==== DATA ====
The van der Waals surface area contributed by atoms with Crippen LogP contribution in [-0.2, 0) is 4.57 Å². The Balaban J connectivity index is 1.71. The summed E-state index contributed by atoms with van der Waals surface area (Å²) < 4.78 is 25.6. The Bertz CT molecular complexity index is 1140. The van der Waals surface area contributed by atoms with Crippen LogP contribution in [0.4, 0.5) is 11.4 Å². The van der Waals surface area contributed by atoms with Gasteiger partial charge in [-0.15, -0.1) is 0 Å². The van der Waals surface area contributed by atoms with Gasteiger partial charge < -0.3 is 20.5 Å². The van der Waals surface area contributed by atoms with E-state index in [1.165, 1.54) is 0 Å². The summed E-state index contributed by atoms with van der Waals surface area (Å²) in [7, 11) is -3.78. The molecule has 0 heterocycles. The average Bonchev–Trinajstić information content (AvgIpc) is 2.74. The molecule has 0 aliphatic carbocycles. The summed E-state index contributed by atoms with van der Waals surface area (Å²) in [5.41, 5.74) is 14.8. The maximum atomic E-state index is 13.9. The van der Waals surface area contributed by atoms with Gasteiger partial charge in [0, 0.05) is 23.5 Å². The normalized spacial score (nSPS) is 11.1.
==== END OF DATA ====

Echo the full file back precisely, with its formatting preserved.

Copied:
The van der Waals surface area contributed by atoms with Crippen LogP contribution in [-0.2, 0) is 4.57 Å². The Balaban J connectivity index is 1.71. The summed E-state index contributed by atoms with van der Waals surface area (Å²) < 4.78 is 25.6. The Bertz CT molecular complexity index is 1140. The van der Waals surface area contributed by atoms with Crippen LogP contribution in [0.4, 0.5) is 11.4 Å². The van der Waals surface area contributed by atoms with Gasteiger partial charge in [-0.15, -0.1) is 0 Å². The van der Waals surface area contributed by atoms with Gasteiger partial charge < -0.3 is 20.5 Å². The van der Waals surface area contributed by atoms with E-state index in [1.165, 1.54) is 0 Å². The summed E-state index contributed by atoms with van der Waals surface area (Å²) in [7, 11) is -3.78. The molecule has 0 heterocycles. The average Bonchev–Trinajstić information content (AvgIpc) is 2.74. The molecule has 0 aliphatic carbocycles. The summed E-state index contributed by atoms with van der Waals surface area (Å²) in [5.41, 5.74) is 14.8. The maximum atomic E-state index is 13.9. The van der Waals surface area contributed by atoms with Gasteiger partial charge in [0, 0.05) is 23.5 Å². The normalized spacial score (nSPS) is 11.1.